Context 161 - September 2019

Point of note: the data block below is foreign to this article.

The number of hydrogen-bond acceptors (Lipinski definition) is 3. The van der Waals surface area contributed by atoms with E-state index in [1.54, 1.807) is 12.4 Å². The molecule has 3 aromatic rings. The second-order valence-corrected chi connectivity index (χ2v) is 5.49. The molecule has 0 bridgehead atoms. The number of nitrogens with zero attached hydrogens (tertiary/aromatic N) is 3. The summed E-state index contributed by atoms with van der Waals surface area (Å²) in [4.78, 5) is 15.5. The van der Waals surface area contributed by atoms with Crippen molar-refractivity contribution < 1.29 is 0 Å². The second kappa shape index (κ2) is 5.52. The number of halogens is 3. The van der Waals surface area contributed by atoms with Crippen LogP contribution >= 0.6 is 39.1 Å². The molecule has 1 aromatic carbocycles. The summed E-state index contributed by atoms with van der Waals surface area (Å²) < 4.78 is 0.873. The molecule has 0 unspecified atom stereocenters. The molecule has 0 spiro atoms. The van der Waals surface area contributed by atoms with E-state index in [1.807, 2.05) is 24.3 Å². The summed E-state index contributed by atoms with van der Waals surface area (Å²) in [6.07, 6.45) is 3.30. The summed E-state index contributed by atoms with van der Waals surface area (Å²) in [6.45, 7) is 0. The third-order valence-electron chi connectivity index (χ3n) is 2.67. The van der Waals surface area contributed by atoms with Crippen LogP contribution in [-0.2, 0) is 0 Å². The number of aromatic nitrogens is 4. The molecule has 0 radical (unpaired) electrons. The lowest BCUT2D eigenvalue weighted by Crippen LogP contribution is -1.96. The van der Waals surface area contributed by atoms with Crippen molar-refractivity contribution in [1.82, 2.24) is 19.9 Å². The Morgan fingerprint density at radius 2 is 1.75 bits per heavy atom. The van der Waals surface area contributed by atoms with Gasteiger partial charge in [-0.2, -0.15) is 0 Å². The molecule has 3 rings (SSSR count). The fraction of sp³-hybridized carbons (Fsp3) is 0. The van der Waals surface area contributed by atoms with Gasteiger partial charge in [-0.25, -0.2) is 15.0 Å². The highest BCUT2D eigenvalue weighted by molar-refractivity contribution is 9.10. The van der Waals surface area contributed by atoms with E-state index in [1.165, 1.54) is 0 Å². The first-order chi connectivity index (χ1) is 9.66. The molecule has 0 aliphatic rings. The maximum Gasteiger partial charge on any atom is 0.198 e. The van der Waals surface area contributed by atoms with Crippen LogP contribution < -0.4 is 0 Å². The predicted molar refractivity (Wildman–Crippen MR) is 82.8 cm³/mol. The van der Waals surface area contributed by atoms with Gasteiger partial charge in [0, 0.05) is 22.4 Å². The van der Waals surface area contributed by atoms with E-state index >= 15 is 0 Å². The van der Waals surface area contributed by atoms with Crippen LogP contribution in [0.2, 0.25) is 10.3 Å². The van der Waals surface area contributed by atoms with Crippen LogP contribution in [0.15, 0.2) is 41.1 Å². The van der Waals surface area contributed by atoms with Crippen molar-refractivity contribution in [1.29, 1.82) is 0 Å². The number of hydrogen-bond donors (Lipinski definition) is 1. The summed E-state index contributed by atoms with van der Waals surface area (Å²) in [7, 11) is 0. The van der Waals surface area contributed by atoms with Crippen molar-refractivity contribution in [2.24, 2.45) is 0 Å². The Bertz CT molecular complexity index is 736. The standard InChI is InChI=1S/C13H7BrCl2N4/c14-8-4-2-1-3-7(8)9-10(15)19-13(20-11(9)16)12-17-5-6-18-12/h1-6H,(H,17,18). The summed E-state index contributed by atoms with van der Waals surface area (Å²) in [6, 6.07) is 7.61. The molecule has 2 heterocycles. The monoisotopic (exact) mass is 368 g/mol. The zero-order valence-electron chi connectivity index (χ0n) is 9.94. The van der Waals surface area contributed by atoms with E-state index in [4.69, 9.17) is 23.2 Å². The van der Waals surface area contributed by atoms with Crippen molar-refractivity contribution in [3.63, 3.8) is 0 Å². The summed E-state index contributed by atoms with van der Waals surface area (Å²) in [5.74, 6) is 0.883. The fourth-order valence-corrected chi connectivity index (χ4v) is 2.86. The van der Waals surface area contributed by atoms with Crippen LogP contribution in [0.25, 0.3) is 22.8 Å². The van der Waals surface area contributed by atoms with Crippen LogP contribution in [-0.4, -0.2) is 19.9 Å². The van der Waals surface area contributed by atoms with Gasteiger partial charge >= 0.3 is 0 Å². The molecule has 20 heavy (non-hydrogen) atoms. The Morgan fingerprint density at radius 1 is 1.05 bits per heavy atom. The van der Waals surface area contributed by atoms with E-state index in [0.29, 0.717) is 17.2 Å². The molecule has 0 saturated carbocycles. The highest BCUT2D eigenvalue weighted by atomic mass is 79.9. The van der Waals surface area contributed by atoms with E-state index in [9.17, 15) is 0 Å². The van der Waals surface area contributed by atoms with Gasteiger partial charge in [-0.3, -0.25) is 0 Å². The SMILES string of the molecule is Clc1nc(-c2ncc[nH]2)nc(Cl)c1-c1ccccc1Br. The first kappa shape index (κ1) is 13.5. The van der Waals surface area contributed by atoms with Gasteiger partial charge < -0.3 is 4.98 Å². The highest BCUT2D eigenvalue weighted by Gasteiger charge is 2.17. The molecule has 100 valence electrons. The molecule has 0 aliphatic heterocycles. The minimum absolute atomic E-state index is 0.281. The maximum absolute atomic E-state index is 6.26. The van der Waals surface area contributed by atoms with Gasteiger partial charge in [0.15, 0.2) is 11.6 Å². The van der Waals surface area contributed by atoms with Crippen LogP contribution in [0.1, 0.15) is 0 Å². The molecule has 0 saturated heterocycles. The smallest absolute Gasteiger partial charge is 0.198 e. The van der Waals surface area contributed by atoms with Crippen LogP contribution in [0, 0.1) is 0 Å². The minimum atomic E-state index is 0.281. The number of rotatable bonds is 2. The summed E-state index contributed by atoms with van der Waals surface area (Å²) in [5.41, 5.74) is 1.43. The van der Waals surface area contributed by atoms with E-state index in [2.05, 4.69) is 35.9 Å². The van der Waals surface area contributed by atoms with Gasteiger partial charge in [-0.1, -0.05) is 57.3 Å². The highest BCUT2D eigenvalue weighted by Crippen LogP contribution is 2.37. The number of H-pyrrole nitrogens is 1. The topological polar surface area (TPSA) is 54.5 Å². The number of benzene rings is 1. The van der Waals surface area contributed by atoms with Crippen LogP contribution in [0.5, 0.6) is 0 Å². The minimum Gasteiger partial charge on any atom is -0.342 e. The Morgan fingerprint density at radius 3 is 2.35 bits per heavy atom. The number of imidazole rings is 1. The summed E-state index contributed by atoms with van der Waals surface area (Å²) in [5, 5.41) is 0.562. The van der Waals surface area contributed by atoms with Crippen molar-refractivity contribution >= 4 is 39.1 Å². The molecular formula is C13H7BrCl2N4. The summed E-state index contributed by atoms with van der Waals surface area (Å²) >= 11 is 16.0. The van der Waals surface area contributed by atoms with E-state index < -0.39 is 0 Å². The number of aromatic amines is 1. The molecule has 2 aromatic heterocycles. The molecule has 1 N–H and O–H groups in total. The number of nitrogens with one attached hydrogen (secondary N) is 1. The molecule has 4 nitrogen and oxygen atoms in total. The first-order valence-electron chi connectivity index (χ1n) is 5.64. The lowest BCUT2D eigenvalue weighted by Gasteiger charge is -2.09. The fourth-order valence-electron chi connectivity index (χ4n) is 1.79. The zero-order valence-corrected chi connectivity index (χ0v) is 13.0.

50 C O N T E X T 1 6 1 : S E P T E M B E R 2 0 1 9 in traditional buildings, regardless of special protection, should have to achieve the Level 3 award, but as it stands only a tiny proportion will, which must be seen as a failing. On the face of it, some low-risk areas are covered as, for example, a retrofit coordina- tor or a qualified architectural technologist is required. For higher risks, higher ranking professionally qualified designers with member- ship of a professional institution are required. However, where the highest risk category is concerned and the building is tradition- ally built, the designer will also need to be a member of a building conservation competency scheme. Crucially, though, that does not have to be in the highest membership category: the Registrant categories of the RIBA and CIOB schemes would provide the threshold attain- ment level. At this level there is no guarantee that individuals will have demonstrated abilities to undertake significance analyses and herit- age impact assessments. Furthermore, only the CIOB scheme has energy efficiency and sustainability as part of the scheme assessment criteria. Although not mentioned in PAS 2035, this should all point towards training concerning traditional buildings that should be delivered by individuals who are conservation accredited or certified. While a fair attempt has been made to ensure that individuals are competent, none of the requirements in PAS 2035 mean that individu- als have demonstrated that they can do what they are required to do in the workplace. Some building conservation competency schemes may provide a model for the type of robustness that needs to be taken when it comes to indi- viduals demonstrating competency in retrofit. Measured judgments Despite these issues, PAS 2035 should allow for a substantial improvement to how UK homes are retrofitted, but it still poses risks for traditional buildings. It requires a proper assessment of a building, and well-considered proposals and specifications of what works should be carried out. It aims to make the necessary improvements by providing detailed requirements that cover building pathology, thermal modelling and calculations, ventila- tion, interactions between energy efficiency measures, testing, commissioning, monitoring and evaluation. It also has some very specific technical requirements in relation to ventila- tion and the calculation of energy loss, for example, even though much of this is stated as optional. This may seem like a way of avoiding compliance, but in reality, it means that those involved in projects can make measured judg- ments. In the case of traditional buildings, this is a huge advantage, as a risk-based approach is often the only feasible way forward. As with any standard, time will tell how effective PAS 2035 is. A review has already been scheduled for 18 months’ time to ensure that the standard achieves its ultimate goal of improving the energy efficiency of UK homes by improving retrofitting practices. John Edwards is a trustee of the IHBC, representing theWales branch; coordinator of the institute’s technical panel; a director of Edwards Hart Consultants and the Environment Study Centre; professor of practice at the University of Wales Trinity St David; and a member of the BSI PAS 2030 and PAS 2035 steering groups and Retrofit Standards Task Group. Training Retrofit coordinator training is available at the Retrofit Academy (retrofitacademy.org) and at the Environment Study Centre for Sustainable Buildings (environmentstudycentre .org), which specialises in training and qualifications in retrofitting traditional buildings.

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